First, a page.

Just about any kid used to know that a trip down a metal slide on a hot summer day could be a recipe for a painful burn. Today, most of those metal slides have been deep-sixed in favor of plastic slides, or slides that are at least covered with a special kind of heat-reducing paint. Kids should still be careful, though. As the CPSC notes, plastic can still get hot enough to cause burns.

Four Kids in Motion Playing on a Giant Wooden Stride, on Mulch, Surrounded By a Canopy of Many Trees
Four Kids in Motion Playing on a Giant Wooden Stride, on Mulch, Surrounded By a Canopy of Many Trees by Mike Prince (CC BY)

Giant Strides

This truly old-school playground delight, deemed "the most notorious piece of playground equipment in history," dates to the turn of the last century. Kids would fling themselves around a central pole by holding onto dear life to dangling trapeze-like bars, chains, or ropes. 

Sound unsafe? Yep. And the Consumer Product Safety Commission expressly recommends against them for modern playgrounds, making any that remain a rare sight, indeed.

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Metal Witch's Hat Playground Toy, with Sand Underneath It, in a Playground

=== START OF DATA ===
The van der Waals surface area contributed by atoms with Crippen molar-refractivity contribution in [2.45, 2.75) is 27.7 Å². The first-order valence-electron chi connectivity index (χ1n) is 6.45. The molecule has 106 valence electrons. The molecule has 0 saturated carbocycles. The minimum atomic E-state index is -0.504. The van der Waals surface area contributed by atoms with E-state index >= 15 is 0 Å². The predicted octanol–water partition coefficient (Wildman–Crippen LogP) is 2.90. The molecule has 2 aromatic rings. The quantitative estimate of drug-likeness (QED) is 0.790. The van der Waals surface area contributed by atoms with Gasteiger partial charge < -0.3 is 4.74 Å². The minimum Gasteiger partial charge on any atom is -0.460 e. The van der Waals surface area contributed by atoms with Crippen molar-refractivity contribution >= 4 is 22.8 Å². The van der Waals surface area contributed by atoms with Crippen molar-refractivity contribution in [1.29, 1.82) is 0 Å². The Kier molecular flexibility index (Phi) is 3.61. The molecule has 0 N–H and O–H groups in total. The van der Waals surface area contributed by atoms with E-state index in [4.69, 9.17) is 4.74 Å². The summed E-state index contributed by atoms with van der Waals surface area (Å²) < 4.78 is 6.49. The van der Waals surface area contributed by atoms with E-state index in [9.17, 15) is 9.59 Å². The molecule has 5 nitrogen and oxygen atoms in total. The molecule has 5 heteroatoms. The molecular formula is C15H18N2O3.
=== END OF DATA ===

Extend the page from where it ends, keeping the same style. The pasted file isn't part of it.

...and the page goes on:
Metal Witch's Hat Playground Toy, with Sand Underneath It, in a Playground by carlfbagge (CC BY-SA)

Witch's Hat

A witch's hat wasn't as common as a merry-go-round, but it was an incredibly fun way to make yourself dizzy, with a wooden bench or metal platform that you had to hop onto as it spun around a central pole. Sadly, it was also one of the most dangerous pieces of playground equipment — in Britain, there were once five Witch's Hat deaths in one year, according to The Financial Times. Suffice it to say that new playgrounds forgo this one.

Little Boy Playing in a Sandbox, Selective Focus, He Is Pouring Sand From a Shovel While Squatting, in a Playground


Many of us spent the summer tracking in shoes full of sand after an afternoon at the park, but even innocent sandboxes are getting the heave-ho. San Francisco has banned them, and officials elsewhere are following suit because they're just too much work to keep clean, especially when neighborhood cats want to use them as a giant litterbox. One study even found that they harbored "2,000 times more bacteria, yeast, and mold per square inch than the door handles of public restrooms." Ick.